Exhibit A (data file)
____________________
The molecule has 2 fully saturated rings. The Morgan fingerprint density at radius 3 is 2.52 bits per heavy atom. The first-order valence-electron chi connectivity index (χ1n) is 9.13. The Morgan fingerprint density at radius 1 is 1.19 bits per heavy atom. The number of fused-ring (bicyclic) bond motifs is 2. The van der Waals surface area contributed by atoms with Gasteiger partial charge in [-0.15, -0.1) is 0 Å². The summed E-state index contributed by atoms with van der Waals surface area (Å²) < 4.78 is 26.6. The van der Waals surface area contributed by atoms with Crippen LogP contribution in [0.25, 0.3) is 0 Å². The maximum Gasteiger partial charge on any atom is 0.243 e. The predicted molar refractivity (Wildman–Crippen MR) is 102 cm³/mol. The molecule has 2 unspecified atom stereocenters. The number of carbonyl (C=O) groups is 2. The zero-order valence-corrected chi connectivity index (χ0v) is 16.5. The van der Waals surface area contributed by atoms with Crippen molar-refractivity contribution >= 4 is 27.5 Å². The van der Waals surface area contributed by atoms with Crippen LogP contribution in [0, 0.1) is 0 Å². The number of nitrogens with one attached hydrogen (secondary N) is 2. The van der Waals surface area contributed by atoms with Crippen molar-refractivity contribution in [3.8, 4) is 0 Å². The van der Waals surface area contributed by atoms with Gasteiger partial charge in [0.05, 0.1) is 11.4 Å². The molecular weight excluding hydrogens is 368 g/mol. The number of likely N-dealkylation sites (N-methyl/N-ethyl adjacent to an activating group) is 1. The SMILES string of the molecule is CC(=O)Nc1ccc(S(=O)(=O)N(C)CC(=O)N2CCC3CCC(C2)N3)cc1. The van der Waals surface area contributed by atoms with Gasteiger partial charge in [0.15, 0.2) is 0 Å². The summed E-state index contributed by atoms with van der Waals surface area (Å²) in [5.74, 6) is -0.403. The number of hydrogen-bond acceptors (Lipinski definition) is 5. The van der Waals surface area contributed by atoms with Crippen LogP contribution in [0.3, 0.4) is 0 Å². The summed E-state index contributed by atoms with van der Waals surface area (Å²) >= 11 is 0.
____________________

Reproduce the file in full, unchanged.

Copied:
The molecule has 2 fully saturated rings. The Morgan fingerprint density at radius 3 is 2.52 bits per heavy atom. The first-order valence-electron chi connectivity index (χ1n) is 9.13. The Morgan fingerprint density at radius 1 is 1.19 bits per heavy atom. The number of fused-ring (bicyclic) bond motifs is 2. The van der Waals surface area contributed by atoms with Gasteiger partial charge in [-0.15, -0.1) is 0 Å². The summed E-state index contributed by atoms with van der Waals surface area (Å²) < 4.78 is 26.6. The van der Waals surface area contributed by atoms with Crippen LogP contribution in [0.25, 0.3) is 0 Å². The maximum Gasteiger partial charge on any atom is 0.243 e. The predicted molar refractivity (Wildman–Crippen MR) is 102 cm³/mol. The molecule has 2 unspecified atom stereocenters. The number of carbonyl (C=O) groups is 2. The zero-order valence-corrected chi connectivity index (χ0v) is 16.5. The van der Waals surface area contributed by atoms with Crippen molar-refractivity contribution >= 4 is 27.5 Å². The van der Waals surface area contributed by atoms with Crippen LogP contribution in [0, 0.1) is 0 Å². The number of nitrogens with one attached hydrogen (secondary N) is 2. The van der Waals surface area contributed by atoms with Crippen molar-refractivity contribution in [3.8, 4) is 0 Å². The van der Waals surface area contributed by atoms with Gasteiger partial charge in [0.05, 0.1) is 11.4 Å². The molecular weight excluding hydrogens is 368 g/mol. The number of likely N-dealkylation sites (N-methyl/N-ethyl adjacent to an activating group) is 1. The SMILES string of the molecule is CC(=O)Nc1ccc(S(=O)(=O)N(C)CC(=O)N2CCC3CCC(C2)N3)cc1. The van der Waals surface area contributed by atoms with Gasteiger partial charge in [0.15, 0.2) is 0 Å². The summed E-state index contributed by atoms with van der Waals surface area (Å²) in [5.74, 6) is -0.403. The number of hydrogen-bond acceptors (Lipinski definition) is 5. The van der Waals surface area contributed by atoms with Crippen LogP contribution in [0.3, 0.4) is 0 Å². The summed E-state index contributed by atoms with van der Waals surface area (Å²) >= 11 is 0.